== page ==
New gel seat or will my backside get used to it?

Mazzin

Active Member
Started cycling more than my regular commute, with rides up to 50-60 miles. After about 20-30 miles my groin area is aching. Is it something that your body gets used to or should I consider investing a nice new super comfort latex filled gel lined seat?
 

vickster

Legendary Member
Proper padded shorts, the saddle for your sit bones and time to toughen up. Check bit fit, saddle position and angle. I have a costly Specialized gel saddle - the most uncomfortable of the 4 I own but it matches the bike so stays :blush:
 
U

User6179

Guest
Gels not great for seats Ime , you tend to chaff more , i use Spesh saddles with a little of proper padding , i tryed the exact same saddle but with gel and it was horrendous .
 

mjr

Comfy armchair to one person & a plank to the next
Is your saddle wide enough? Can you put a piece of corrugated cardboard roughly the same shape on it (blue tack), sit on it in your usual riding position and see where your sit bones dent? It should be near the highest part. If not, switch saddle. If so, there's some other problem...
 
Definitely proper padded cycling shorts and a saddle width that suits you. There are 'proper' bike shops that do a measuring service, not that I've used that facility myself though. My route to comfort was good shorts, a bit of E45 cream, and about 300 miles of riding. I have an interesting circular ride in my location of about 28km that I used as my TTT (Tail Toughening Tour) whilst acclimatising myself to the bike.
 

Brommyboy

Über Member
Location
Rugby
In my experience the softer the saddle, the worse the bruising! I also had severe chafe from a synthetic top saddle, so no only use leather for comfort: it is a personal thing, though.
 

shouldbeinbed

Rollin' along
Location
Manchester way
1st up, ensure that the bike is fitted right to you, assuming the frame size is right, seatpost length, saddle tilt fore and aft, stretch to the bars and bar height all have an effect, as does crank length if you're a bit more or less leggy than the average. The same saddle can just need a bit of thought, experimentation and tweaking to potentially go from tortuous to armchair with little apparent visual difference.

They are very individual things though and it could be that your bum shape and size doesn't quite get it on with this particular saddle whatever you do.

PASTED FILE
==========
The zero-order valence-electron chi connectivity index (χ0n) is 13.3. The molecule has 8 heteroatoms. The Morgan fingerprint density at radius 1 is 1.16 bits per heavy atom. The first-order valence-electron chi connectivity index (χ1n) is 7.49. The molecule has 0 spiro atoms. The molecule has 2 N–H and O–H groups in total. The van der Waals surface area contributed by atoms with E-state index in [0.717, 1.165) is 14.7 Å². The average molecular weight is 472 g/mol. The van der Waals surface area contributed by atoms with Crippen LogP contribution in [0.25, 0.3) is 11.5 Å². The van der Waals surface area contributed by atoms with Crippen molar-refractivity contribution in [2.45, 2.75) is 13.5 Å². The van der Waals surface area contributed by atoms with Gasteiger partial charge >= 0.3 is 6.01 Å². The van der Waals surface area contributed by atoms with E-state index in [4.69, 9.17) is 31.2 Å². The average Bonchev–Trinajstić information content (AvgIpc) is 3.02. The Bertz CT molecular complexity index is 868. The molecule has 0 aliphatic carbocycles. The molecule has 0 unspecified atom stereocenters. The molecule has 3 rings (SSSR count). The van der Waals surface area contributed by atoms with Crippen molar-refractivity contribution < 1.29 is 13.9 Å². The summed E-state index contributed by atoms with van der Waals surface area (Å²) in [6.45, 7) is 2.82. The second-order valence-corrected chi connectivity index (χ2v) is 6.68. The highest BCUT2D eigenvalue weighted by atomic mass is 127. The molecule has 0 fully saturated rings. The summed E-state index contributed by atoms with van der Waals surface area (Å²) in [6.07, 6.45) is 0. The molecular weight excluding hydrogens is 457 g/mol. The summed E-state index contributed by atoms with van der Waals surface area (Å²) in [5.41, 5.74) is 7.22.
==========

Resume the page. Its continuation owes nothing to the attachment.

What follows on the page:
But yes there is also a 'bedding in' period as with building up cycling strength, back getting used to bending down over road bars, if you change how fast/slow you pedal etc. If you're always pushing the limit there will always be some discomfort somewhere but in general a properly set up bike shouldn't hurt you.
 

mjr

Comfy armchair to one person & a plank to the next
Beware bike fitters about saddles. Some have the idea that you should always kiss the stem on a road bike and so on. If you go for a fitting, stick to your posture because you'll probably revert when out on your own unless you've really decided to change style.
 
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Mazzin

Active Member
Thank you people for your replies. You're a wonderful bunch. I'll take your advice and get my bike measured and check I'm positioned properly. I do already use decent quality padded shorts, but I do think it's partly because I'm relatively new to cycling.
 

sreten

Well-Known Member
Location
Brighton, UK
Hi,

The longer the bike ride, the harder your saddle needs to be, so a comfy gel saddle is a bad idea.

The replacement saddle on my folder was great with normal clothing from the off, but over
about 25 miles in a day it just doesn't cut the mustard, (neither does the bike TBH).

I had problems with the road bike saddle from the off, even with cycling shorts. My
current saddle is a AEST rebranded clone of a Specialized Riva saddle, AFAICT.

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The padding is pretty minimal but its fine up to the 40 or so miles I've done in a day.

Your current commuting saddle may already be too soft for serious distances.

rgds, sreten.
 
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